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HealthInfo Canterbury

Healthy eating to help reduce the risk of dementia

Dementia can happen to anyone. The risk of developing dementia increases with age.

However, that risk isn't an inevitable part of ageing and can be reduced by following a Mediterranean diet. A Mediterranean diet means eating the way people traditionally eat in many Mediterranean countries. This page explains how to achieve that.

Eat plenty of vegetables, legumes, fruits, and whole grains

Vegetables, legumes (cooked dried beans, split peas and lentils), fruits, and whole grains are high in nutrients such as folate and vitamin B6, and low in saturated and total fat.

These can help lower your risk of dementia as well as other diseases such as heart disease, diabetes, and cancer.

Aim for at least:

For more information on serving sizes, see Health Ed – Healthy Eating, Active Living.

Find some helpful ideas in How to eat more vegetables and fruit.

Limit saturated fats and trans fats

FDP salmon sandwich

Saturated fat is found mainly in:

  • meat
  • whole milk (dark blue top) and full-fat milk products
  • butter
  • coconut oil
  • palm oil, and
  • processed foods such as biscuits, pies, cake, and chips.

Trans fats are found in some packaged foods and fried foods such as pastries and chips, and are shown on ingredients lists as "partially hydrogenated oils".

Limiting saturated and trans fats can help lower your risk of Alzheimer's disease, heart disease, and diabetes.

Eat nuts and seeds regularly

Nuts and seeds are high in nutrients such as vitamin E, which is an antioxidant that may reduce the risk of Alzheimer's disease.

A small handful (30 g) of nuts or seeds a day is all you need. This also helps to lower your risk of other diseases such as heart disease and diabetes.

Choose nuts and seeds that are unsalted, raw, or dry-roasted at home with no added fat.

Eat fish regularly

Eating fish and other seafood regularly may lower the risk of dementia as well as heart disease. Choose oily fish (such as salmon, sardines, mackerel, tuna) often, as these are high in omega-3.

Aim for at least two servings of fish or other seafood a week. A serving is one medium fillet of fish.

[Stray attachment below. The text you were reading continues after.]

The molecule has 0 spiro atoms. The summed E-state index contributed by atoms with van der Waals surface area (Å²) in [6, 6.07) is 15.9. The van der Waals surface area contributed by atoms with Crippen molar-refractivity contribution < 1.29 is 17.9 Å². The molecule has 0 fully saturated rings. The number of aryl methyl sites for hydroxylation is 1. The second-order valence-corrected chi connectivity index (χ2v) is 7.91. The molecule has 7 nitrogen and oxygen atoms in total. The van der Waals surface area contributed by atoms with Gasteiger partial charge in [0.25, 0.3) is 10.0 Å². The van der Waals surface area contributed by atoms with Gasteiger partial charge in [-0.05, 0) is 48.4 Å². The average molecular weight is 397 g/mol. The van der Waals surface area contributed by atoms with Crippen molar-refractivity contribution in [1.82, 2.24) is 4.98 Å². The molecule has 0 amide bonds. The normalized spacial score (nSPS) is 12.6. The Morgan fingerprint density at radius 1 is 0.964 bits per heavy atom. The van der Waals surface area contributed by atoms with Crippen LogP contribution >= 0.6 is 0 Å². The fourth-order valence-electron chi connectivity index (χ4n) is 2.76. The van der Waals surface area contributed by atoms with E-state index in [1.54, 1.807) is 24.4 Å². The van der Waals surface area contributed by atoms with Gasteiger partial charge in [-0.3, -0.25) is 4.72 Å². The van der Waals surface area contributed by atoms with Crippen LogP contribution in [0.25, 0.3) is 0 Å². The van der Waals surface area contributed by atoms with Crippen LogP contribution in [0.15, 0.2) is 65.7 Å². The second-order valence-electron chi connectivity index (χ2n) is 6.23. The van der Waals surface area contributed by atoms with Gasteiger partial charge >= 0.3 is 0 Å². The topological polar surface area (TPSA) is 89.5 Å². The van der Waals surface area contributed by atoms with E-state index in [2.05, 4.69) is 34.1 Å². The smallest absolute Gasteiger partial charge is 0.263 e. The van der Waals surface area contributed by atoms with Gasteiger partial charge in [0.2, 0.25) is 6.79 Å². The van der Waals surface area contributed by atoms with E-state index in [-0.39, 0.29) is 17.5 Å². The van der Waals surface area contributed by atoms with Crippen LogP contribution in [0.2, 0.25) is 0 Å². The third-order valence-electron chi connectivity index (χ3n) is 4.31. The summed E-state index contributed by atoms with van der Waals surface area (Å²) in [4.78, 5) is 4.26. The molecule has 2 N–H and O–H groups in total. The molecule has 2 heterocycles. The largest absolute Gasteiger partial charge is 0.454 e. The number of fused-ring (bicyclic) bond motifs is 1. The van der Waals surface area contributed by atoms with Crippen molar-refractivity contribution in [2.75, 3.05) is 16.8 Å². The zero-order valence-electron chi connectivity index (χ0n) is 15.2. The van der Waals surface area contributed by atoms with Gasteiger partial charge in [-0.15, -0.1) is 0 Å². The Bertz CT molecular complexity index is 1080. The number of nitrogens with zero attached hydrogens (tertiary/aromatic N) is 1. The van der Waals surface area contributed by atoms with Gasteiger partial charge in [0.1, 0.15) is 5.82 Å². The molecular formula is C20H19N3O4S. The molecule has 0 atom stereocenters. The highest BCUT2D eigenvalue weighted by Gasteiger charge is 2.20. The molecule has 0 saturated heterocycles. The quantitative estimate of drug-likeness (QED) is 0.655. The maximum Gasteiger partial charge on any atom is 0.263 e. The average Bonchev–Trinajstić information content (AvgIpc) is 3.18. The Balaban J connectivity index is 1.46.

Keep a healthy weight

Being at a healthy weight may help lower your risk of dementia.

Eating a balanced diet and staying active can help you maintain a healthy weight.

Coffee

Coffee contains antioxidants that may help prevent memory loss.

For general health, if you choose to drink coffee, limit it to four or five cups of instant coffee or three shots of espresso a day.

Alcohol in moderation

If you choose to drink alcohol, red wine is a better choice. If you have it as part of a Mediterranean diet, the antioxidants in red wine may help reduce the risk of dementia. Find out more about alcohol and safe drinking.

However, alcohol can increase the risk of certain types of cancer.

Limit consumption to:

Keep your mouth healthy

Keeping your teeth and mouth healthy may help lower your risk of dementia.

For more information, see Food and drink for good oral health and Oral health for adults.

Supplements and alternative medicine

There is no reliable evidence to support any specific supplements or alternative medicines to slow down dementia.

Talk to your doctor, pharmacist, or other health professional before taking supplements or alternative medicines, as these can interact with your other prescribed medications.

Written by Healthy Eating, Healthy Ageing project dietitians, Canterbury DHB. Endorsed by Psychiatrist, Older Persons Health and Rehabilitation, Canterbury DHB. July 2016.

Sources

Image courtesy of tiramisustudio at FreeDigitalPhotos.net.

Page reference: 263819

Review key: HIMLD-33325